By Tony Wilbert
ATLANTA (Aug. 6, 2008) - Looks like Post Properties will take another shot at leaving Manhattan, the market it officially entered with much fan fare about a month before the Sept. 11, 2001, terrorist attacks.
Dave Stockert, president and CEO of Post, said this week that Post plans to sell eight communities, including its New York properties (Post Luminaria, shown at left, and Post Toscana), two apartment complexes in its hometown of Atlanta and one in northern Virginia.Post is hopeful the sales will result in gross proceeds of $500 million.
"We are taking the steps necessary to adjust our business plan to the realities of difficult current economic and financial market conditions," Stockert said. "We have reduced the size and risk of our development pipeline and assessed the carrying value of our assets in order to maintain the strength of our balance sheet."
The news must have made John Williams, founder and former chairman and CEO of Post, cringe a little. Williams spearheaded Post’s march into New York, and he took great pride at having pierced the hard-to-penetrate Manhattan residential market.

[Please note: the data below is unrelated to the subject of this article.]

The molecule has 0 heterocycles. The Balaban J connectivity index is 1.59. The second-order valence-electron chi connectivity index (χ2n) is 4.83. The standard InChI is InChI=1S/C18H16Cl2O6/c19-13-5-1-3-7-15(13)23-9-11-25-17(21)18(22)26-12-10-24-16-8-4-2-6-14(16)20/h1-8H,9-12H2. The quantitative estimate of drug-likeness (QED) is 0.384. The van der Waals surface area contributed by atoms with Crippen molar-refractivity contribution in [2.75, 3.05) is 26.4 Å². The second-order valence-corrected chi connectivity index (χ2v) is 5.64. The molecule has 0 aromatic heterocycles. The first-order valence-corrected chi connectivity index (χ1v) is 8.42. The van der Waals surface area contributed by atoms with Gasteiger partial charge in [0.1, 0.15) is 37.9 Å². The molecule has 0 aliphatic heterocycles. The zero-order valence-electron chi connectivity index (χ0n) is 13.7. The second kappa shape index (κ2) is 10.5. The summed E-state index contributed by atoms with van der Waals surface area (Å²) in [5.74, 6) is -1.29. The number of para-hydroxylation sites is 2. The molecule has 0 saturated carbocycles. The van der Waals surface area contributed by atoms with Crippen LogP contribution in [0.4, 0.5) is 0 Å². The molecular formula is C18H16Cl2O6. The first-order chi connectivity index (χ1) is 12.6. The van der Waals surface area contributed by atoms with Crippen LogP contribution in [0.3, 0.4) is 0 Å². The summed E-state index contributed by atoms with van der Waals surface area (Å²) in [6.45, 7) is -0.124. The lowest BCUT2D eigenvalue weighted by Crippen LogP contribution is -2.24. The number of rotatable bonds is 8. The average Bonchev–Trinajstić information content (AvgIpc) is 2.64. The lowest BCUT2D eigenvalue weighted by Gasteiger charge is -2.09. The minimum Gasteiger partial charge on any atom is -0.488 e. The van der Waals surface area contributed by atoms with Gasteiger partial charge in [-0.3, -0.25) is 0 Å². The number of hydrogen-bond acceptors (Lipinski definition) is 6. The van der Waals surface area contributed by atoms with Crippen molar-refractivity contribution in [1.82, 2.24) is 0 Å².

While Post Toscana (shown at left) was being built in May 2002 at East 89th Street and First Avenue, Williams took the construction lift to the top, looked over the Upper East Side skyline, and asked, “Who would have thought?” Post completed Toscana in February 2003.
In the years since, Williams left Post and then fought an unsuccessful bitter battle to gain back control. The sale of the New York high-rises will continue to the process of removing Williams’ signature from the apartment REIT.
There’s no guarantee, however, that a sale will occur quickly.
Post previously has flirted with the idea of disposing of its New York assets, which it developed in a partnership with the Clarett Group of New York. (Clarett since has sold its interests in both buildings to Post.) Post floated the idea of exchanging its New York apartment communities for something in Washington but did not find a suitable trading partner.
Post likely will get fewer offers to its New York properties than it previously got when a trade was floated, according to Lois Weiss, a New York Post columnist who covers commercial real estate in the city.
But a deal probably will be done, and Post will be gone from the city that was the apple of its founder’s eye, for a while anyway.